Cyber Security Featured Article

How to Enable the Enterprise to Grow Safely into Digital Channels

May 17, 2016
By Special Guest
Elias Manousos and Gary Fish, CEO and co-founder for RiskIQ, CEO and founder for Fishtech Labs -

We use the Internet for everything. Our digital lives are now “mission critical.”  We are always connected with every person, place, and thing. This has an immediate impact on the enterprise, with businesses rushing to stand up new and improved digital channels—web applications, mobile applications, social media profiles, and custom web-based integrations—that increase interaction with and support employees and customers.

The problem is, security teams are usually the last to know when and where the business has launched a new digital service or app. The result? We’re left open to breaches and theft of employee and customer data via rogue online activity or unknown, unmonitored, and unprotected digital assets.

Traditional Information Security is not Equipped to Secure Modern Digital Channels

The challenge: Traditional InfoSec controls such as firewalls, IDS, and endpoints were created to defend networks which were designed with defensible walls, like castles. However, these controls lack visibility into the outside world and are difficult—if not impossible—to deploy on digital channels. Attackers no longer have to breach the castle wall to get inside the network and steal data—threat actors now target an organization’s employees and customers directly.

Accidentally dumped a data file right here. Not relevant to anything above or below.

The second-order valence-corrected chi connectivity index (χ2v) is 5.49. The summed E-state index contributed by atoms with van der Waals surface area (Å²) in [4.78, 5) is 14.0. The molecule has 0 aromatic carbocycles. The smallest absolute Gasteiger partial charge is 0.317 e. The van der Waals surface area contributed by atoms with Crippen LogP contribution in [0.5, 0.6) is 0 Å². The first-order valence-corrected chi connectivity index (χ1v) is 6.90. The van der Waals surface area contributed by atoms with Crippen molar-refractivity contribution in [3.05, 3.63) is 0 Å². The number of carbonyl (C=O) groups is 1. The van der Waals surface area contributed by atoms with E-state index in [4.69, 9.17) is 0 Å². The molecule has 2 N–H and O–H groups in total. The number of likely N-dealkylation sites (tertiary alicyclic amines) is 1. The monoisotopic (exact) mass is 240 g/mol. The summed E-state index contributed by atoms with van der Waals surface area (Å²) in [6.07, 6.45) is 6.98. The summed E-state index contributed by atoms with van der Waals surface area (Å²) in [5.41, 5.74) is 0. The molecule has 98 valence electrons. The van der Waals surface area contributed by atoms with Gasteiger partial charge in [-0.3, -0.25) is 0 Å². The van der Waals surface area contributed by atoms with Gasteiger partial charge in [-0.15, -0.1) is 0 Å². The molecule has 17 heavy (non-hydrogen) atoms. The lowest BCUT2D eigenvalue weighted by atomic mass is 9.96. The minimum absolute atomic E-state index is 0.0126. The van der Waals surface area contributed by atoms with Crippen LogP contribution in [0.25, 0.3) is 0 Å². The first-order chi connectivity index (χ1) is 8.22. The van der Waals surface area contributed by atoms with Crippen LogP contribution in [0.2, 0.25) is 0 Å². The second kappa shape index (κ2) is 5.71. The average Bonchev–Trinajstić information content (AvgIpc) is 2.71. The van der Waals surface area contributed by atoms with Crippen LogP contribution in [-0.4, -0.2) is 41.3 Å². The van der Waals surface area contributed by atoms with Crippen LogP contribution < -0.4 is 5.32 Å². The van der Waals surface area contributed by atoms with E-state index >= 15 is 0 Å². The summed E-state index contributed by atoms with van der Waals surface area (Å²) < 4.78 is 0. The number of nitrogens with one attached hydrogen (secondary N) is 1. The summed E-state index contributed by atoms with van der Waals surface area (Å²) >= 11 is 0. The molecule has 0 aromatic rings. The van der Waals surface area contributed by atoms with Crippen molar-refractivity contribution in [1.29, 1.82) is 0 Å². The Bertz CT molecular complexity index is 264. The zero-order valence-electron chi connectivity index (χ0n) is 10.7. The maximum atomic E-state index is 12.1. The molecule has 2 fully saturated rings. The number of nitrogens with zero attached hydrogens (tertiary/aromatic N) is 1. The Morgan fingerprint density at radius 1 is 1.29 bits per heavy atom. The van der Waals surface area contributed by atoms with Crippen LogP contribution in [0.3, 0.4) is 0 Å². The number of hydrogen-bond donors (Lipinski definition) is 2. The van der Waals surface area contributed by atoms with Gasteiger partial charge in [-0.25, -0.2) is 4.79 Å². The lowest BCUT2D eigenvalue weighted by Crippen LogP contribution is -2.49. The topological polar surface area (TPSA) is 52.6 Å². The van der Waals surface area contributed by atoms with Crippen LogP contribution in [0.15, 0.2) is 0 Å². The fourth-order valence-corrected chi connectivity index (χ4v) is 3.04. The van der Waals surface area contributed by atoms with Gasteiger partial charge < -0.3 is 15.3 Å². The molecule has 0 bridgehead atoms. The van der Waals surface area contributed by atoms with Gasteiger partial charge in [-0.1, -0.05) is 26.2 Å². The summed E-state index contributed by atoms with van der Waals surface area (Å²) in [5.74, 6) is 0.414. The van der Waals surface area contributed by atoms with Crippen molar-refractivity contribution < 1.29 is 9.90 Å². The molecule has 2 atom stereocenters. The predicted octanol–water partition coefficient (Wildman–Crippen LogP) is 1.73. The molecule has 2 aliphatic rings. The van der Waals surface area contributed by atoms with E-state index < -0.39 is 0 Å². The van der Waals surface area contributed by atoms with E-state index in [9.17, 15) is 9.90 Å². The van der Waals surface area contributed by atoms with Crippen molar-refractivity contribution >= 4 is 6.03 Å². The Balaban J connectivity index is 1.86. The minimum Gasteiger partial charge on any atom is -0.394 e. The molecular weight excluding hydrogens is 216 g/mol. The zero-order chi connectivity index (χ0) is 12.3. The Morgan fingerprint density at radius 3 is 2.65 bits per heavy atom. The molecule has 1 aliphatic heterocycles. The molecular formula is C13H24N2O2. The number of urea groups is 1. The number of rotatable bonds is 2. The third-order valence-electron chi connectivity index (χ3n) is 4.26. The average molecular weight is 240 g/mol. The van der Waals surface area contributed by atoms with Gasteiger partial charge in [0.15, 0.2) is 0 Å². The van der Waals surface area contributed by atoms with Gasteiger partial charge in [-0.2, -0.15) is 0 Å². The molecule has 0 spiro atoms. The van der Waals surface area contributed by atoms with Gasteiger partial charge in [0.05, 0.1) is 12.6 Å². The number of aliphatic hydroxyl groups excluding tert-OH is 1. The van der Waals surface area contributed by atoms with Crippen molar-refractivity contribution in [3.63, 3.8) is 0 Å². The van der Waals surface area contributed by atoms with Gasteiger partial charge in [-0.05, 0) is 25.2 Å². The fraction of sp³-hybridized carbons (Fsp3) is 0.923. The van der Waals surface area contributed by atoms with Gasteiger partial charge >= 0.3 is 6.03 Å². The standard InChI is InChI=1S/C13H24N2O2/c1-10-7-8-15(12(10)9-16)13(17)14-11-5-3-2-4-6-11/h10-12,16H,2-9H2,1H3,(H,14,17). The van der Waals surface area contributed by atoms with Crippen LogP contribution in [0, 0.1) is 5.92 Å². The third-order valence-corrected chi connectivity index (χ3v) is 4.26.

The threat landscape has fundamentally changed, and hackers are 'wreaking digital havoc'. Attacks are successful because organizations have deployed traditional security technologies to harden the perimeter or endpoint but there is an easier path to getting hacked outside the firewall, and their adversaries know this.

To address this enterprises must look for ways to securely accelerate doing business across the Internet with an end-to-end security management program that exists outside the firewall. By doing so customers will be able to effectively deploy and leverage new technologies required to combat and defend against modern adversaries targeting an organization's growing Internet-exposed attack surface created by social media, cloud hosted services, mobile apps, and IoT initiatives.

External Threat Management (ETM) Made Easy

The four key elements of deploying a successful External Threat Management program are:

External Visibility: The first step is Discovery - creating a dynamic digital footprint of what your organization looks like on the Internet right now, from the perspective of your attackers (after all, you cannot defend what you do not know about). Today, most organizations have incomplete lists of applications they own in spreadsheets and GRC systems. Much of the supporting infrastructure, such as lists of domains owned, are stored in other departmental silos like legal. All of these pieces are essential to manage and monitor a modern attack surface, so we recommend performing a Baseline Security Analysis of your digital footprint so you can Detect what is most at risk.